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Caring For Yourself, Happy Family

I Can’t Do Everything Right

I didn’t realize that when my first baby was sort of pushed and pulled from out of me, and I held her in my arms — from that moment on — I was expected to do everything right. I had to be perfect. Because only perfection would keep this baby safe, happy, on the “right” developmental pace, and healthy. Everyone was suddenly expecting me to do it all right all the time.

That was the unwritten contract I had unknowingly signed when they said, “she’s a girl!” And my fat jaundiced baby who wouldn’t nurse for the first few days because I wasn’t doing it right already, needed a perfect mom who did everything right.

My first didn’t sleep through the night until she stopped nursing at 11 months. Because I wasn’t doing naps and bedtime right. And obviously she stopped nursing “early,” because I wasn’t doing that right either. She was late to walk and talk too. I took her to all the baby movement and singing classes and countless baby playdates, but I just wasn’t doing it quite right.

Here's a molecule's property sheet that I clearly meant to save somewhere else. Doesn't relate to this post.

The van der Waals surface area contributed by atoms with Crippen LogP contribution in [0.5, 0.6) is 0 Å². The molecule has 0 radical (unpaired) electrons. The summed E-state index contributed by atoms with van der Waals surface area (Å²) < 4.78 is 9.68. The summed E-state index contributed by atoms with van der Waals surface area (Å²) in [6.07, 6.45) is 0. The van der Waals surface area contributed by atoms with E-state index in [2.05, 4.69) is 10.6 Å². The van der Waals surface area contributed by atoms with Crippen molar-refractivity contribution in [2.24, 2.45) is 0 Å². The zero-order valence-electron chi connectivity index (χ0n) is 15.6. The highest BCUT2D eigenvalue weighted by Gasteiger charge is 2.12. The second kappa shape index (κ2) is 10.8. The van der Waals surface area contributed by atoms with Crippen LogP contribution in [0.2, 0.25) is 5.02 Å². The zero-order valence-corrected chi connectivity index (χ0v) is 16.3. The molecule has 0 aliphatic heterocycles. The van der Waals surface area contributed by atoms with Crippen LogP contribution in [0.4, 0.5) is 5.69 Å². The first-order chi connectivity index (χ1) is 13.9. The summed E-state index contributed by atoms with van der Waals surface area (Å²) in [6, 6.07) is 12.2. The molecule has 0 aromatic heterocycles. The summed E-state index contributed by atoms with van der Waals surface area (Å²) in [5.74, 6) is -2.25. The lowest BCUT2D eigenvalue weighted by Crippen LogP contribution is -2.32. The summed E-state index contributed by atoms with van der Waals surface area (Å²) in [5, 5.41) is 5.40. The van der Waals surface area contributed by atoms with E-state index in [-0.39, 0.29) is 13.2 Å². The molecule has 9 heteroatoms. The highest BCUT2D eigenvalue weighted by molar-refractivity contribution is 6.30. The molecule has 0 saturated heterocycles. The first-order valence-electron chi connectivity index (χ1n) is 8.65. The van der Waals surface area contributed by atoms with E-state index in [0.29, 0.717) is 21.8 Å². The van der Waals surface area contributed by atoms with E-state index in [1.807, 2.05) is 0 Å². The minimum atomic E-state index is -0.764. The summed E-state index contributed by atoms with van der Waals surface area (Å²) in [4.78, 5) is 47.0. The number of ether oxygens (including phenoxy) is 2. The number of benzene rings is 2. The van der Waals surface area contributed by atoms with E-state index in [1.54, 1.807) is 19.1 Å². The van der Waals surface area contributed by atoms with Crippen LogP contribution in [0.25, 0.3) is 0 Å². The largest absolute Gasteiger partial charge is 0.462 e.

Then my second baby came. This time I knew what was expected of me. Right! She nursed right away! Yessss! But she nursed too often because I wasn’t doing it right in a different way. And then she slept with me (and not even once in her crib) because I couldn’t get sleeping right again. And I didn’t read to her as often as I did with my first, because I didn’t have time to do that right either.

I'm Not Doing Everything Right

And I can go on and on about all the ways I have done it wrong. And I can tell you about the days, weeks, and years of tears and frustration while trying to figure it out — that right way to do things. But I have a feeling you’ve already been there.

And maybe you’ve known this for a while, and I’m arriving to the party late as usual, but I’ve been wasting all this time looking for something that doesn’t exist. Doing it right isn’t a real thing. It’s just not real!

What is real and doable is our way — the way that works for our family of four. And I’m pretty certain our way could be more clear to me if I could just shut out all the regurgitated and tired advice shoveled my way via social media, blogs, articles, and the lady at the grocery store who couldn’t wait to tell me the better way to do that one thing.

And I’m out. I’m done! I’m not going to try to to do it right anymore. I’m going to follow my own intuition about parenting, not the Seven Things I Need to Change Today to Have More Grateful Children.

My children will see how to be imperfect and kind and silly. Instead of a mom trying to figure out how to do it right, they will see one who can grow, change course, and apologize when doing it wrong means doing someone wrong. I will be someone who gets it right sometimes and sometimes gets it wrong too. Just like everyone else, whether they’re a mom or not.

Everything Right